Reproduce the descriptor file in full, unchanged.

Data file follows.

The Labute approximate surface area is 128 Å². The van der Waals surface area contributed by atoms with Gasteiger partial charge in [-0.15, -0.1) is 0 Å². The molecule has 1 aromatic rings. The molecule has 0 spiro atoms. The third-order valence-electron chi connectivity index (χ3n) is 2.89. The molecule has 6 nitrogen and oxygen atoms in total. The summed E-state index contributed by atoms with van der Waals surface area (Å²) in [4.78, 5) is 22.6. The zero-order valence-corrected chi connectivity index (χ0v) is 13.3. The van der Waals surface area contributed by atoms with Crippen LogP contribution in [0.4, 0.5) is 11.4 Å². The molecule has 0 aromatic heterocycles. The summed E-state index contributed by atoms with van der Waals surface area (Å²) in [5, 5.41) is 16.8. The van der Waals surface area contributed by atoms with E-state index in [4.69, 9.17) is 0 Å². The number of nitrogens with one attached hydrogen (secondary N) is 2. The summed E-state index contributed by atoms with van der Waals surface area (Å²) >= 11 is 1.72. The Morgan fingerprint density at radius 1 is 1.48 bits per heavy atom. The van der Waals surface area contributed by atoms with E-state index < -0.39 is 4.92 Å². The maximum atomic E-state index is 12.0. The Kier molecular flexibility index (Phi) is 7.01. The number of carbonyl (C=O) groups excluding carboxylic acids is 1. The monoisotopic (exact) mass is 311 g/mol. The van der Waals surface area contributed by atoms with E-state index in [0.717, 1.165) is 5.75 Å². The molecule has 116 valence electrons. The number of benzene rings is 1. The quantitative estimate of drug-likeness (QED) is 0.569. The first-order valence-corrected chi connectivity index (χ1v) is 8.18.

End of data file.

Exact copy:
The Labute approximate surface area is 128 Å². The van der Waals surface area contributed by atoms with Gasteiger partial charge in [-0.15, -0.1) is 0 Å². The molecule has 1 aromatic rings. The molecule has 0 spiro atoms. The third-order valence-electron chi connectivity index (χ3n) is 2.89. The molecule has 6 nitrogen and oxygen atoms in total. The summed E-state index contributed by atoms with van der Waals surface area (Å²) in [4.78, 5) is 22.6. The zero-order valence-corrected chi connectivity index (χ0v) is 13.3. The van der Waals surface area contributed by atoms with Crippen LogP contribution in [0.4, 0.5) is 11.4 Å². The molecule has 0 aromatic heterocycles. The summed E-state index contributed by atoms with van der Waals surface area (Å²) in [5, 5.41) is 16.8. The van der Waals surface area contributed by atoms with E-state index in [4.69, 9.17) is 0 Å². The number of nitrogens with one attached hydrogen (secondary N) is 2. The summed E-state index contributed by atoms with van der Waals surface area (Å²) >= 11 is 1.72. The Morgan fingerprint density at radius 1 is 1.48 bits per heavy atom. The van der Waals surface area contributed by atoms with E-state index < -0.39 is 4.92 Å². The maximum atomic E-state index is 12.0. The Kier molecular flexibility index (Phi) is 7.01. The number of carbonyl (C=O) groups excluding carboxylic acids is 1. The monoisotopic (exact) mass is 311 g/mol. The van der Waals surface area contributed by atoms with E-state index in [0.717, 1.165) is 5.75 Å². The molecule has 116 valence electrons. The number of benzene rings is 1. The quantitative estimate of drug-likeness (QED) is 0.569. The first-order valence-corrected chi connectivity index (χ1v) is 8.18.